A more suitable way to judge a school’s long term success?

Let’s start with the obvious question: how is a state school judged? There are two major methods:

1. An Ofsted inspection every few months or every few years dependent on the outcome of the school’s previous level of inspection, or

2. The school’s annual examination results which are organised into league tables and openly published to help parents, in advance, choose (if they have a choice) or move to a different area so their child can receive the best education available to them.

I am, of course, discounting private education from this discussion because parents with enough disposable income can choose to send their children to a wide range of private schools in the region, country or, indeed, the world.  What I am offering here is a potential solution that will not act to replace Ofsted or league tables, but act to supplement them and add another layer to the perceived success of a school.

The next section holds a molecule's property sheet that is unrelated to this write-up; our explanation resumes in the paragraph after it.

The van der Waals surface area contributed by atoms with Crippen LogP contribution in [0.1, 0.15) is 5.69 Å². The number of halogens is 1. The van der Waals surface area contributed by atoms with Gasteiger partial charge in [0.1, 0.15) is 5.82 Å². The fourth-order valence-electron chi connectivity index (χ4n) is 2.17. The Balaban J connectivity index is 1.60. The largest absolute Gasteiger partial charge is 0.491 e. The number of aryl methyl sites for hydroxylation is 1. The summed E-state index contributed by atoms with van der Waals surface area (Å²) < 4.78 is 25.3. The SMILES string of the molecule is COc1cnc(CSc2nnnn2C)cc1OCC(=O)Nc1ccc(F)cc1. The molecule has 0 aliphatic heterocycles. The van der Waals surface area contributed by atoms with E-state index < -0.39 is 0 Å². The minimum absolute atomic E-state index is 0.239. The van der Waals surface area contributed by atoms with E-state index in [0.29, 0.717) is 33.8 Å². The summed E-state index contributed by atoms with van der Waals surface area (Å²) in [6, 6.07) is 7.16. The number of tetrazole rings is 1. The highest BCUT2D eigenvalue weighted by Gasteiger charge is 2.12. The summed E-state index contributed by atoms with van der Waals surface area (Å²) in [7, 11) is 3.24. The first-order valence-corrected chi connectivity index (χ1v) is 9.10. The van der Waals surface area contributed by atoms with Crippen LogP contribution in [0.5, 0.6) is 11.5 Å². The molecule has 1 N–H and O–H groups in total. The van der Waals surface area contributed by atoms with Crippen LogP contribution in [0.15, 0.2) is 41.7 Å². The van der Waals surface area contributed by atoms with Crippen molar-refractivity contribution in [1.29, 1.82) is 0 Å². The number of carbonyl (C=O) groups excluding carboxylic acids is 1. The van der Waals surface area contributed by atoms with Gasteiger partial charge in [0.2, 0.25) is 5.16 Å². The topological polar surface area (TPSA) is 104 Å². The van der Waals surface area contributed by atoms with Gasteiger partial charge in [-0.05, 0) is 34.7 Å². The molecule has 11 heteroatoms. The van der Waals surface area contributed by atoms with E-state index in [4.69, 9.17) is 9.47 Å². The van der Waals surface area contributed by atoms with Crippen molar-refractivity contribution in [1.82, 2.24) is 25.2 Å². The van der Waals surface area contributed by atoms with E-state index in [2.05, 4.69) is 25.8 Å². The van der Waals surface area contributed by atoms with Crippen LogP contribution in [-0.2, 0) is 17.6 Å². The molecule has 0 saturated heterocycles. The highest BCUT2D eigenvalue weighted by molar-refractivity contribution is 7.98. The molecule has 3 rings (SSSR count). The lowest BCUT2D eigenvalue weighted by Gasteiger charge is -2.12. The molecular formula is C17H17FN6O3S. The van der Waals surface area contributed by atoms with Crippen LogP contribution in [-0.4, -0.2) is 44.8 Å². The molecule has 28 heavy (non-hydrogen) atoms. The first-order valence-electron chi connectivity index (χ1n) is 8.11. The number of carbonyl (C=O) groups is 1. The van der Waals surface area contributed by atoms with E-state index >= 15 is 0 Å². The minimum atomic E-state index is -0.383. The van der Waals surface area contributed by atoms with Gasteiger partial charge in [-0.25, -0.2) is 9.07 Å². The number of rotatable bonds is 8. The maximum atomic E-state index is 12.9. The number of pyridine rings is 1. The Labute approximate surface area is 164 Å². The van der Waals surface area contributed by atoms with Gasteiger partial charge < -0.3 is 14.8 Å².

Do you think it would be possible for an agency, or the school itself, to conduct a comprehensive investigation into what their past alumni, from individual schools, are currently achieving 3, 5, 10 and 20 years on from leaving compulsory education and, furthermore, how well the school prepared them for the real world?  These students could be asked about their career path and trajectory since leaving school or even the happiness of the family they have subsequently created and nurtured since leaving.  Even more importantly, they could be asked what would they change about their educational experience now they are (hopefully) contributing citizens; would they work harder? Were some parts of school unnecessary and not needed? Would they have preferred more flexibilty and autonomy in the subject choices and did they receive ample support in order to move onto the next phase of their life?

This is of course is an incomplete and partial argument.  Please forgive me as these thoughts have only just made themselves known to me and I thought I would scribble them down before they were flushed away to the gutter (perhaps where this idea belongs?).

Any thoughts, as ever, are welcome.


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